Children are frequently told to “pay attention” either at school or to their parents. They are reprimanded for paying too much attention to the wrong things. Many children, and an increasing amount of adults, are diagnosed with ADHD which is effectively the lack of ability to pay attention for prescribed lengths of time.

The right kind, or direction, of attention continues to be at issue after childhood with the ‘incorrect’ choice often being couched in terms of childishness. People who pay too much attention to Made in Chelsea and too little to Newsnight, or  too much attention to Fifty Shades of Grey and too little to Ulysses are marvelled over. Why is the vacuous privileged over the virtuous?

Perhaps the real question is why is so much attention paid to attention?

It has been said that today we live in a ‘cult of busyness‘, to be busy is to be in demand; to be important. To have our attention constantly occupied is the goal. Endless reams of ‘entertainment’ in the form of podcasts, Netflix and iPlayer mean even those without busy work or social lives can feel like they have a hectic schedule. People even talk about having “fallen behind” with, or needing to “catch up” with a TV show. These seem like words more appropriate for work than entertainment.

Bernard Stiegler suggests that we are increasingly in an attention economy. Digital markets in particular are engaged with trying to capture our attention, this is, in Stiegler’s parlance, psychopolitics (as opposed to biopolitics). The holy grail of marketing departments is to create a ‘buzz‘ around a product and to have everyone’s attention directed towards it.

The amount of time spent engaged with internet enabled devices means that there are more opportunities than ever to capture our attention.  Stiegler has suggested that this situation is creating a lack of critical ability in young people. They are not encouraged to spend time on one thing, to absorb its meaning and engage with it critically. Rather, they are just expected to direct their attention to the latest, ‘buzziest’ thing and then move on.

Perhaps we can see this in the rise of fan culture. Movies, TV shows and popstars have legions of fans who swear devotion to their chosen idols or fictional worlds. They defend the honour of the objects of their affection when criticized online and advocate for them in an almost evangelical way. It is even quite common for followers of a particular franchise to extol their pride at being a fan of a particular product when it is successful. Marketers feed and exploit this passion and loyalty by giving free merchandise to fans in exchange for acting as ‘brand ambassadors‘ and encouraging their friends and online followers to direct their attention to the latest product being sold.

Stiegler suggests that this kind of attention is having a negative impact on our ability to think critically. For him there are two key ways which we engage with any kind of technology; adaptation or adoption. With ‘adaptation’ we take the objective world (in the sense of a world of objects) as fixed and adapt ourselves to it. In this approach the objective world structures our understanding and constrains us.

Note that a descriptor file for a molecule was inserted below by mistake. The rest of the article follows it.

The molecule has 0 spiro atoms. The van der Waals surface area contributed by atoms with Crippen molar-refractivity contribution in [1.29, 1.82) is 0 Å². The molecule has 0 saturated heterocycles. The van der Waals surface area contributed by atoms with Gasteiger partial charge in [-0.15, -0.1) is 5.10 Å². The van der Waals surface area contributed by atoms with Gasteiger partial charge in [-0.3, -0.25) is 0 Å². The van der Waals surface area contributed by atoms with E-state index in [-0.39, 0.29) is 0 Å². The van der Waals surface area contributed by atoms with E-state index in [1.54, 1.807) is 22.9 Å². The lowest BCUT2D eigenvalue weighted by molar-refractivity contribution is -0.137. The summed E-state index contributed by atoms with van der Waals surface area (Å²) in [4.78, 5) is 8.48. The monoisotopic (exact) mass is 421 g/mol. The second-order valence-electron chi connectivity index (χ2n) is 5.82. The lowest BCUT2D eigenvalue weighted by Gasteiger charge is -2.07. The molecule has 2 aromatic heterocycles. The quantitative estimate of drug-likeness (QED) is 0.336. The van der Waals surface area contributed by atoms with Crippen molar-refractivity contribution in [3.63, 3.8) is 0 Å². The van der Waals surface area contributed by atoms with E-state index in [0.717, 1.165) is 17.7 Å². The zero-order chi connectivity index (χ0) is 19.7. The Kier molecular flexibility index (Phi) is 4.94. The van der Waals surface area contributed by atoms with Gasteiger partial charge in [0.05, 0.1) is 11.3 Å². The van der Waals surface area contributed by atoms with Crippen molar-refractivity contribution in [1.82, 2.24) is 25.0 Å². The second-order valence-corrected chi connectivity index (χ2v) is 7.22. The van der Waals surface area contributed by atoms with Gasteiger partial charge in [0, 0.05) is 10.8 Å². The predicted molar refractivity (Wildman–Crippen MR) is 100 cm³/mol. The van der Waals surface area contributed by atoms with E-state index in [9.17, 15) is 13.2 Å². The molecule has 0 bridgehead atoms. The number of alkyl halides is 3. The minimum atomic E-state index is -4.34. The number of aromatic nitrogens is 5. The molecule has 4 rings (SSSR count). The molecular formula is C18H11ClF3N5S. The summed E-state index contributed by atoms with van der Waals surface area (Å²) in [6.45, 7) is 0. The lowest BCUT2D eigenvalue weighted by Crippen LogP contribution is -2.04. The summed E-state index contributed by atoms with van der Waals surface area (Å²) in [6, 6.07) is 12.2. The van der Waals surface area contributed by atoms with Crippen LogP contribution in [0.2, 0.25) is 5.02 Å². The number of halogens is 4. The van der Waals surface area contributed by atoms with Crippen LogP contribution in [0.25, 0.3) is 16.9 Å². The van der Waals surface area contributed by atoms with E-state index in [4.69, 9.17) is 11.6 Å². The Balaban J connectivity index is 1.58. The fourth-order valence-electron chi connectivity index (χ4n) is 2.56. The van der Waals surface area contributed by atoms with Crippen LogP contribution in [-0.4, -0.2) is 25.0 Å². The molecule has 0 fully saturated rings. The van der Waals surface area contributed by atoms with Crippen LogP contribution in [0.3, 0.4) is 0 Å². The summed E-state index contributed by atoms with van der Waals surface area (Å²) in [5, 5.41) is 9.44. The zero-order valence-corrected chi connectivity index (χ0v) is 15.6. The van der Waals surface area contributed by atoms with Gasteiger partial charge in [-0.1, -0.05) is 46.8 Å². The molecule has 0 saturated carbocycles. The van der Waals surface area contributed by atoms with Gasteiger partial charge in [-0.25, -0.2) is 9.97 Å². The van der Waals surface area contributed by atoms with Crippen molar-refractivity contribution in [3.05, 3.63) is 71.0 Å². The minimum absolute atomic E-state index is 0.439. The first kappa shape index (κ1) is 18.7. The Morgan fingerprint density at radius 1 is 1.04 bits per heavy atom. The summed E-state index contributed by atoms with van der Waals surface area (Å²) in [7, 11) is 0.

Alternatively, if we ‘adopt’ technology we nurture it and manage it towards a better situation. One of the situations against which he warns is becoming too enamoured of our devices and spending too much time ‘taking care’ of them and administering too them. Too much emphasis on this stops us from thinking and being critical. It does seem we are often very quick to direct our attention to new things without really considering their worth.

The focus on attention has been particularly exacerbated online due to one of the central aspects of the economic model on which the internet is built. Most online businesses are funded through advertising. The advertising model is one built on the ‘click through‘, advertising is deemed to be successful if it generates a lot of clicks and websites are deemed important if they have a lot of page views. This is perhaps the reason for the kind of hyperbolic headlines which are so prevalent on Buzzfeed and similar sites. However, advertisers are starting to see they might need to hold a reader’s attention for as long as three minutes in order to be effective.

The type of attention which is captured in this economy is of a specific type, it is not the capturing of deep, complex or sustained attention. This kind of attention is of little use to capitalist accumulation and exploitation. Rather, it is a form of attention which is quick and shallow. This is attention which is easily accumulated on a population level through metrics. Attention is desired for the ways in which it can be transformed into quantitative measures.

Digital devices which we carry around with us are so commercially valuable in an attention economy because they significantly expand the amount of time when our attention can be captured. Previously, we needed to be in the proximity of a relatively fixed piece of technology (such as a TV, radio or computer) in order for our attention to be captured now this can occur alongside almost all daily activities. There is, however, perhaps a limit to this capture of attention as we can probably only handle so much stimulation of our attention as Franco Berardi suggested in a different context ‘acceleration is destroying social subjectivity, as the latter is based on the rhythm of bodily desire, which cannot be accelerated beyond the point of spasm’.

Anyone who has spent too much time engaged with social media, TV, music and other media has probably experienced some of the twitchiness of over-stimulation. The recent rise of mindfulness is perhaps a way of dealing with these symptoms.